Tuesday, April 10, 2007
Ghosts in the Cedars
Perhaps it was inevitable that Lebanon would be more affecting in many ways than Istanbul. The Turkish city is much more European in its nature. It is more happily - even smugly - contemplative of its glorious Ottoman past and its modernizing present, and both the relics and the cutting-edge seem smoothly integrated into the city's life. In Lebanon the feelings of both historical and modern tension are much closer to the surface. You can see them in the almost frenetic pace of Beirut's nightlife, the beautiful girl in the drop-top Porsche racing by Hizbollah protests, the bored shopgirls smoking outside their stores in the abandoned downtown, and even the grandeur of Baalbeck's ruins. It whispers through the mountains and curls like fog around the bombed-out bridges of the Israel war.
Baalbeck was particularly affecting to me. All the antiquities I have seen in the East are either settled in cities or turned into massive tourist attractions. The Pyramids, Luxor, the mosques of Istanbul - all of them are in one way or another streamlined and modernized for tourist audiences. Baalbeck is different. It is the best-preserved Roman temple in the world, yet its remote location means that few tourists venture there these days. For 2000 years, it has been the greatest structure as far as the eye can see down the Bekaa valley, and it may well stay so for the next 2000. Surrounded by acres of farmland and snow-covered peaks, it must have seemed one of the wonders of the world, and yet it was no more than a backwater of an Empire that stretched from Arabia to Scotland.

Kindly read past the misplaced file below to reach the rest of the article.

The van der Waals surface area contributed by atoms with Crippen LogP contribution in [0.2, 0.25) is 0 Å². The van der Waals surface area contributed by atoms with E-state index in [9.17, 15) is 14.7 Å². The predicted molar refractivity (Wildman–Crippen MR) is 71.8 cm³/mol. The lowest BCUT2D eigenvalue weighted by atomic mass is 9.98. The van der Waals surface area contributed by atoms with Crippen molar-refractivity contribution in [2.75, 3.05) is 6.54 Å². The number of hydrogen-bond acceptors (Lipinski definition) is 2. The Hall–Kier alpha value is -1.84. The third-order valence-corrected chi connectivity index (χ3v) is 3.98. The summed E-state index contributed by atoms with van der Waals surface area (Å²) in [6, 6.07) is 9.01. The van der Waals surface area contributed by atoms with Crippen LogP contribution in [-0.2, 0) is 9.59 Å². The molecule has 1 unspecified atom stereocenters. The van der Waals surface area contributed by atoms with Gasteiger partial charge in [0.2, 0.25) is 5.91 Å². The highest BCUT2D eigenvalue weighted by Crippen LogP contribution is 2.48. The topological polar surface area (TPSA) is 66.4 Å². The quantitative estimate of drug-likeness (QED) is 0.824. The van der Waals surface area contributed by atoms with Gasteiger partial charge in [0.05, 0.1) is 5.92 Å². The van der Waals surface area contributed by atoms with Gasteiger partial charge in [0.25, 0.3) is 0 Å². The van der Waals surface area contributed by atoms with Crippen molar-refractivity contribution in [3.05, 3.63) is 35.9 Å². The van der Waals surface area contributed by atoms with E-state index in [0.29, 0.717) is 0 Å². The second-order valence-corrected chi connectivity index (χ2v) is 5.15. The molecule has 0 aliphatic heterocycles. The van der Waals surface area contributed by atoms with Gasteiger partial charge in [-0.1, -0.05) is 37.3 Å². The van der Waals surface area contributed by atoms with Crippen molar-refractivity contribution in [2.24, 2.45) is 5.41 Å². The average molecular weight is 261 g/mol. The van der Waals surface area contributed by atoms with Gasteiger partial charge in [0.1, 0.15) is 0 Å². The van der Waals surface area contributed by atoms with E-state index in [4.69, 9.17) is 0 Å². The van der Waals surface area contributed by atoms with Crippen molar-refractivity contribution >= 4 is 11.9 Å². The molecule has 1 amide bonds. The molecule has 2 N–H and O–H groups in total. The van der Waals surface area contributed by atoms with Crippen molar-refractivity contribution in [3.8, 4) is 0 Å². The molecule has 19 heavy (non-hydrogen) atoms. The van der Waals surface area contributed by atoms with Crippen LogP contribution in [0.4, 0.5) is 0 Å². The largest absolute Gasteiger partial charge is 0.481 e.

The temples' stones and pillars were used by Justinian to build the Haga Sofia, by the Arabs to fortify the temple and the Crusaders to bolster the walls, by the Ottomans to build a castle and now they lie shattered in green moss. The broken colossus of Ramses inspired Shelley's Ozymandias but I find the cyclical destruction and rebuilding of this vast complex much more affecting.
I can't help but reflect, as I stare at the six pillars which are all that remain of Jupiter's temple, on the futility of human ambition. And yet I return to Beirut where people are stubbornly, urgently erecting new towers of steel and glass and concrete to replace the buildings shattered in fifteen years of war. Lebanon and the Levant are littered with the wreckage of human civilization and the scars of man's cruelty, yet they struggle on. The Lebanese are sick to death of war and it is hard to blame them. There are so many bullet-scarred buildings on the former Green Line that 20 years later, they still haven't finished replacing them. But you can still go to one of the hundred best restaurants in the world, visit the regions chicest clubs and bars, and talk for hours with strangers on the bus. They want to live and they want to be great, in spite of their troubles, and even Hassan Nasrallah says that 3 more years of stalemate are preferable to anymore civil war.
The irony is that I thought Lebanon would be the most dangerous leg of my trip, yet it was in Istanbul that I found myself in danger, while I know people who were on the Greek ferry that sunk this week, and a Turkish plane was hi-jacked today. The world is un-predictable and you never know what will come each day it turns. Whether the answer is silent prayer or joyful partying, one way or another we all have to find an answer.